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What happens if you prepare your tax return and realize you can’t pay the amount you owe?  While it may be tempting to ignore your tax bill, that will only make matters worse.  Having unpaid taxes can lead to consequences beyond the typical penalties and interest.  The repercussions get more severe the longer your tax debt remains unsettled.  The IRS has up to 10 years to attempt to collect your debt and they have different strategies for getting their money.  Here’s what can happen if you don’t pay your taxes.

You’ll receive IRS notices in the mail.

When you have a balance due, the first thing the IRS does is send you a tax bill explaining how much you owe including penalties and interest.  If you don’t pay, you’ll be issued at least one more notice before the IRS takes further action. 

What are the penalties for unpaid taxes?

Failing to file and pay your tax bill on time will teach you an expensive lesson.  If you don’t file your taxes by the deadline, the penalty is five percent of your unpaid taxes up to a maximum of 25 percent. This is called a Failure to File penalty. Once your tax return is more than 60 days late, the minimum penalty is $450 or 100 percent of the unpaid taxes, whichever is less.  The second penalty is for failing to pay your tax bill.  This penalty is 0.5 percent of your unpaid taxes up to a maximum of 25 percent.  If nothing else, at least file your tax return by Tax Day to save yourself some money. At ezTaxReturn, we can help you set up an IRS payment plan If you can’t afford the full amount you owe.

Does the IRS charge interest on unpaid taxes?

Yes, your unpaid balance will also accrue daily interest until your tax bill is paid off.  The IRS interest rate is set every three months and is the federal short-term rate plus 3 percent.  The current quarterly interest rate for individuals is 7%.

A federal tax lien will be filed against your property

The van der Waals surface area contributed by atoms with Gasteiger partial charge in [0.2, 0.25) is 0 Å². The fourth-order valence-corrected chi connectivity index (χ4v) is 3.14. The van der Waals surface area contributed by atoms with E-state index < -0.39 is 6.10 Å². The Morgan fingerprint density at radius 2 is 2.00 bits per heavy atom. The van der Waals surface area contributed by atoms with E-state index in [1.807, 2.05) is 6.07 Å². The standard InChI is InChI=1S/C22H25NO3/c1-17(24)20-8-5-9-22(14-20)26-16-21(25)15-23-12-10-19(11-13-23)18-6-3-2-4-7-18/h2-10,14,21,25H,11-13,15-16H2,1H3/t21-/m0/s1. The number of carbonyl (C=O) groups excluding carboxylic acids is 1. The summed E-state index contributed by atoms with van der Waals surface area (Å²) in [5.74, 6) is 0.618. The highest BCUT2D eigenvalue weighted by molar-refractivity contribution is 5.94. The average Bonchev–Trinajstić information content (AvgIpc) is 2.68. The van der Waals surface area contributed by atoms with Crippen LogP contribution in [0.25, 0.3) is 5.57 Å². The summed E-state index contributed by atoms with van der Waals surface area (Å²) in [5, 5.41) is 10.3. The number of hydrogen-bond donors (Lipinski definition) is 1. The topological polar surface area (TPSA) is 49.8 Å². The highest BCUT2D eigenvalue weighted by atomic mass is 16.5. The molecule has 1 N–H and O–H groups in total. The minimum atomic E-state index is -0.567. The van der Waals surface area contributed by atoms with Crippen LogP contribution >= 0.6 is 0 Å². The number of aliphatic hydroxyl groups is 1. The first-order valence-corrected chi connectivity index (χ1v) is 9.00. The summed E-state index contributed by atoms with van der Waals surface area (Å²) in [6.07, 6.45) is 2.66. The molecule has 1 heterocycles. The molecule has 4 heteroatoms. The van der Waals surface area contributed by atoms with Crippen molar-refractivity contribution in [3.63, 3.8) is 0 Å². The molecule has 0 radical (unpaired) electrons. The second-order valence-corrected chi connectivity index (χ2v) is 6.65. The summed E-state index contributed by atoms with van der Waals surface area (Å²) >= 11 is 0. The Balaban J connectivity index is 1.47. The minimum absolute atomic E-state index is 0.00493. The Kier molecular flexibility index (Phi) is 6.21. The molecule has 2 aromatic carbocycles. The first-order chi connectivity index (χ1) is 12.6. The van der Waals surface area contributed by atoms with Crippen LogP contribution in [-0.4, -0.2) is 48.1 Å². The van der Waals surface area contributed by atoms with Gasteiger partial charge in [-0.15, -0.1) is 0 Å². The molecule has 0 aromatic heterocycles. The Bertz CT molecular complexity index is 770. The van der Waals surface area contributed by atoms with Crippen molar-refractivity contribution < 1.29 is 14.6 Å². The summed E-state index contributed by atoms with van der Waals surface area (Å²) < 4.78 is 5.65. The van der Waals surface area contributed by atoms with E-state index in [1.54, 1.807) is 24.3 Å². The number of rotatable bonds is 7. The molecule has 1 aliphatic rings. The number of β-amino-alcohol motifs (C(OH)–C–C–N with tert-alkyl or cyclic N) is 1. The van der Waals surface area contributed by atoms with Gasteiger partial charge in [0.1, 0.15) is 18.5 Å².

When you refuse to pay your tax bill, the IRS may file a federal tax lien.  This lets other creditors know that they have a right to your property which includes your house, car and financial assets.  The tax lien will appear on your credit report and can make it harder for you to get approved for new credit.

Can the IRS seize my property for unpaid taxes?

If you continue to ignore your tax debt, the IRS can levy your property.  Just so we’re clear, a tax lien only gives the IRS the right to your property.  With a tax levy, they can actually start taking away your belongings.  Commonly, they’ll ask your employer to garnish your wages until your tax debt is satisfied.  Alternatively, they may seize the money in your bank account.  Once the tax levy is issued the bank will hold on to your funds for 21 days then turn it over to the IRS.  This will give you time to try to resolve the issue.  Although your income and bank accounts are fair game, there are certain properties the IRS can’t touch.  For instance, unemployment benefits, worker’s compensation, income for court-ordered child support and certain public assistance payments.

You may receive an IRS summons

The IRS will only play the cat and mouse game for so long.  If they’re having a hard time collecting your tax debt or confirming how much you owe, you may receive a summons.  This legal document will force you or a third party to meet with an IRS officer to provide information, paperwork and/or testimony.  The third party can be your financial institution, record keeper or anyone with firsthand knowledge of your situation.

Can my passport be revoked for unpaid taxes?

Billions of Americans travel for business and leisure purposes.  However, you can kiss your U.S. passport goodbye if you have a seriously delinquent tax debt.  Once you owe the IRS more than $59,000 including penalties and interest, your State Department will be notified.  As a result, you’ll be denied when you try to apply for a new passport.  Current passport holders can have their privilege revoked. If it happens while you’re overseas, you may be granted a limited passport to return home.  Other than that, you won’t be able to use your passport again until you resolve your tax problems.

Please remember, the IRS will not go away if you have an unpaid tax bill. The only way to get them off your back is to pay all your taxes. You can learn about your payment options here.

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